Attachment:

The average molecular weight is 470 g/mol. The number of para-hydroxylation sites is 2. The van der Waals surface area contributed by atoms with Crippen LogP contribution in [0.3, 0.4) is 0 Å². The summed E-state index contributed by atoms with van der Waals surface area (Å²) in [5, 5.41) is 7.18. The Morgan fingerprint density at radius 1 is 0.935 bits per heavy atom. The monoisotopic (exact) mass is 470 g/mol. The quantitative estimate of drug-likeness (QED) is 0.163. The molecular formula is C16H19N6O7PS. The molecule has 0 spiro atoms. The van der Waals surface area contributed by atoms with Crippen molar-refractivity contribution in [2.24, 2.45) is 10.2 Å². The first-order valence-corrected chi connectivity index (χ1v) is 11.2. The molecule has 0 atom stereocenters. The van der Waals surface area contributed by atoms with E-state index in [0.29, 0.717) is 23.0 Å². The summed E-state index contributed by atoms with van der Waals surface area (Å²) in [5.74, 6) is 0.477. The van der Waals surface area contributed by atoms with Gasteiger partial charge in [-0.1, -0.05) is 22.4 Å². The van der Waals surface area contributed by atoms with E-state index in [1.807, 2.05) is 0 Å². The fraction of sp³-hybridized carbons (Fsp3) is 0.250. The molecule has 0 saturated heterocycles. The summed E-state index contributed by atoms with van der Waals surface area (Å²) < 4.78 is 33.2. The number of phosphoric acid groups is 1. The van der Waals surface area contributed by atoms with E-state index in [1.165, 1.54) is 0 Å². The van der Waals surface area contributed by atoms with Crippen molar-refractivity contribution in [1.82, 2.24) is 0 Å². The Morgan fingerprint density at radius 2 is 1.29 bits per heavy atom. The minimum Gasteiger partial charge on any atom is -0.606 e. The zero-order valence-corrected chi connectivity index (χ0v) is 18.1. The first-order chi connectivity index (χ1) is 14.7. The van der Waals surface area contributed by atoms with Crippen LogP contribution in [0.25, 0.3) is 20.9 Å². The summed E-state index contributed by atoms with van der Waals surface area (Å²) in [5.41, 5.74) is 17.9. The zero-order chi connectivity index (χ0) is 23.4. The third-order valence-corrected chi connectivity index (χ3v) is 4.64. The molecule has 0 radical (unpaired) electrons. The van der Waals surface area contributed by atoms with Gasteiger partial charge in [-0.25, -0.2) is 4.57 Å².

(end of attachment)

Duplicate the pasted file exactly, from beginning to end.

The average molecular weight is 470 g/mol. The number of para-hydroxylation sites is 2. The van der Waals surface area contributed by atoms with Crippen LogP contribution in [0.3, 0.4) is 0 Å². The summed E-state index contributed by atoms with van der Waals surface area (Å²) in [5, 5.41) is 7.18. The Morgan fingerprint density at radius 1 is 0.935 bits per heavy atom. The monoisotopic (exact) mass is 470 g/mol. The quantitative estimate of drug-likeness (QED) is 0.163. The molecular formula is C16H19N6O7PS. The molecule has 0 spiro atoms. The van der Waals surface area contributed by atoms with Crippen molar-refractivity contribution in [2.24, 2.45) is 10.2 Å². The first-order valence-corrected chi connectivity index (χ1v) is 11.2. The molecule has 0 atom stereocenters. The van der Waals surface area contributed by atoms with E-state index in [0.29, 0.717) is 23.0 Å². The summed E-state index contributed by atoms with van der Waals surface area (Å²) in [5.74, 6) is 0.477. The van der Waals surface area contributed by atoms with Gasteiger partial charge in [-0.1, -0.05) is 22.4 Å². The van der Waals surface area contributed by atoms with E-state index in [1.807, 2.05) is 0 Å². The fraction of sp³-hybridized carbons (Fsp3) is 0.250. The molecule has 0 saturated heterocycles. The summed E-state index contributed by atoms with van der Waals surface area (Å²) < 4.78 is 33.2. The number of phosphoric acid groups is 1. The van der Waals surface area contributed by atoms with E-state index in [1.165, 1.54) is 0 Å². The van der Waals surface area contributed by atoms with Crippen molar-refractivity contribution in [1.82, 2.24) is 0 Å². The Morgan fingerprint density at radius 2 is 1.29 bits per heavy atom. The minimum Gasteiger partial charge on any atom is -0.606 e. The zero-order valence-corrected chi connectivity index (χ0v) is 18.1. The first-order chi connectivity index (χ1) is 14.7. The van der Waals surface area contributed by atoms with Crippen LogP contribution in [0.25, 0.3) is 20.9 Å². The summed E-state index contributed by atoms with van der Waals surface area (Å²) in [5.41, 5.74) is 17.9. The zero-order chi connectivity index (χ0) is 23.4. The third-order valence-corrected chi connectivity index (χ3v) is 4.64. The molecule has 0 radical (unpaired) electrons. The van der Waals surface area contributed by atoms with Gasteiger partial charge in [-0.25, -0.2) is 4.57 Å².